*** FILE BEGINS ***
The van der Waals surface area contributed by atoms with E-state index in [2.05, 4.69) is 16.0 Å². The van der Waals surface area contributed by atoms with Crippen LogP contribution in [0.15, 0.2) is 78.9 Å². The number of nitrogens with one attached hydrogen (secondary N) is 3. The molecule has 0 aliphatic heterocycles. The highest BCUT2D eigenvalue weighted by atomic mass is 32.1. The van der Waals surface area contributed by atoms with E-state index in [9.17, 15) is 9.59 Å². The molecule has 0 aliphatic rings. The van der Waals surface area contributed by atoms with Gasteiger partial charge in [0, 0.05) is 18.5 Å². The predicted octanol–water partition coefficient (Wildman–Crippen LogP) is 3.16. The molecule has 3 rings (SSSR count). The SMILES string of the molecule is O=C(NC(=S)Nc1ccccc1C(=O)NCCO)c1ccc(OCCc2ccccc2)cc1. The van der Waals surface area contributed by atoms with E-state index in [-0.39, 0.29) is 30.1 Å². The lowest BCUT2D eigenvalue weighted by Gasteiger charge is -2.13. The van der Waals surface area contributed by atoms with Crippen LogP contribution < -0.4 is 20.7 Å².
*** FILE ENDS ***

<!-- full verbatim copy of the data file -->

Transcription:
The van der Waals surface area contributed by atoms with E-state index in [2.05, 4.69) is 16.0 Å². The van der Waals surface area contributed by atoms with Crippen LogP contribution in [0.15, 0.2) is 78.9 Å². The number of nitrogens with one attached hydrogen (secondary N) is 3. The molecule has 0 aliphatic heterocycles. The highest BCUT2D eigenvalue weighted by atomic mass is 32.1. The van der Waals surface area contributed by atoms with E-state index in [9.17, 15) is 9.59 Å². The molecule has 0 aliphatic rings. The van der Waals surface area contributed by atoms with Gasteiger partial charge in [0, 0.05) is 18.5 Å². The predicted octanol–water partition coefficient (Wildman–Crippen LogP) is 3.16. The molecule has 3 rings (SSSR count). The SMILES string of the molecule is O=C(NC(=S)Nc1ccccc1C(=O)NCCO)c1ccc(OCCc2ccccc2)cc1. The van der Waals surface area contributed by atoms with E-state index in [-0.39, 0.29) is 30.1 Å². The lowest BCUT2D eigenvalue weighted by Gasteiger charge is -2.13. The van der Waals surface area contributed by atoms with Crippen LogP contribution < -0.4 is 20.7 Å².